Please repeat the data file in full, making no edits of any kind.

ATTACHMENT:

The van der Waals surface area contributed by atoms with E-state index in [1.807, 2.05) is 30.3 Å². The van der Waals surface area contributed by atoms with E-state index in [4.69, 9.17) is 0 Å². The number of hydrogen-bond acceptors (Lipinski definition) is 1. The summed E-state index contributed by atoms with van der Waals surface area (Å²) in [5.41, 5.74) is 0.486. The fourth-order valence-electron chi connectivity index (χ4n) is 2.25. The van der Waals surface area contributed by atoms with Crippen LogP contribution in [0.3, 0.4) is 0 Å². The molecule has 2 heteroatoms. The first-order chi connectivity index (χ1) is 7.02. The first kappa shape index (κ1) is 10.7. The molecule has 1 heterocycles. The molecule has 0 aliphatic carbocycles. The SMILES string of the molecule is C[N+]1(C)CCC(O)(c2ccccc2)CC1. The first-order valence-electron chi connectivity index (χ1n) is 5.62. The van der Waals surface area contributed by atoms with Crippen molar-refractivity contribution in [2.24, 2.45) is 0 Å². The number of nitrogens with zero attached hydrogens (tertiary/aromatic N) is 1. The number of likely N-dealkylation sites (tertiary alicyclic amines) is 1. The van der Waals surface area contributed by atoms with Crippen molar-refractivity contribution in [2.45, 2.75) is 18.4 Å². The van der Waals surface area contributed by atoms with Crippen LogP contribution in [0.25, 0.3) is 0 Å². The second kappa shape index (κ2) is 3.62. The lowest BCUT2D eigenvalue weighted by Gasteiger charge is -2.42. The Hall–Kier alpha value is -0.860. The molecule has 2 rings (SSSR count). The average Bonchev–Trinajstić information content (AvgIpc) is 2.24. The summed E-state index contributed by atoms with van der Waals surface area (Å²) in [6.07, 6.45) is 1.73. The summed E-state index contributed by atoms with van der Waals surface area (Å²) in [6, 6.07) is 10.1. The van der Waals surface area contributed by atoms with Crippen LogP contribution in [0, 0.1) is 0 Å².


The van der Waals surface area contributed by atoms with E-state index in [1.807, 2.05) is 30.3 Å². The van der Waals surface area contributed by atoms with E-state index in [4.69, 9.17) is 0 Å². The number of hydrogen-bond acceptors (Lipinski definition) is 1. The summed E-state index contributed by atoms with van der Waals surface area (Å²) in [5.41, 5.74) is 0.486. The fourth-order valence-electron chi connectivity index (χ4n) is 2.25. The van der Waals surface area contributed by atoms with Crippen LogP contribution in [0.3, 0.4) is 0 Å². The molecule has 2 heteroatoms. The first-order chi connectivity index (χ1) is 7.02. The first kappa shape index (κ1) is 10.7. The molecule has 1 heterocycles. The molecule has 0 aliphatic carbocycles. The SMILES string of the molecule is C[N+]1(C)CCC(O)(c2ccccc2)CC1. The first-order valence-electron chi connectivity index (χ1n) is 5.62. The van der Waals surface area contributed by atoms with Crippen molar-refractivity contribution in [2.24, 2.45) is 0 Å². The number of nitrogens with zero attached hydrogens (tertiary/aromatic N) is 1. The number of likely N-dealkylation sites (tertiary alicyclic amines) is 1. The van der Waals surface area contributed by atoms with Crippen molar-refractivity contribution in [2.45, 2.75) is 18.4 Å². The van der Waals surface area contributed by atoms with Crippen LogP contribution in [0.25, 0.3) is 0 Å². The second kappa shape index (κ2) is 3.62. The lowest BCUT2D eigenvalue weighted by Gasteiger charge is -2.42. The Hall–Kier alpha value is -0.860. The molecule has 2 rings (SSSR count). The average Bonchev–Trinajstić information content (AvgIpc) is 2.24. The summed E-state index contributed by atoms with van der Waals surface area (Å²) in [6.07, 6.45) is 1.73. The summed E-state index contributed by atoms with van der Waals surface area (Å²) in [6, 6.07) is 10.1. The van der Waals surface area contributed by atoms with Crippen LogP contribution in [0, 0.1) is 0 Å².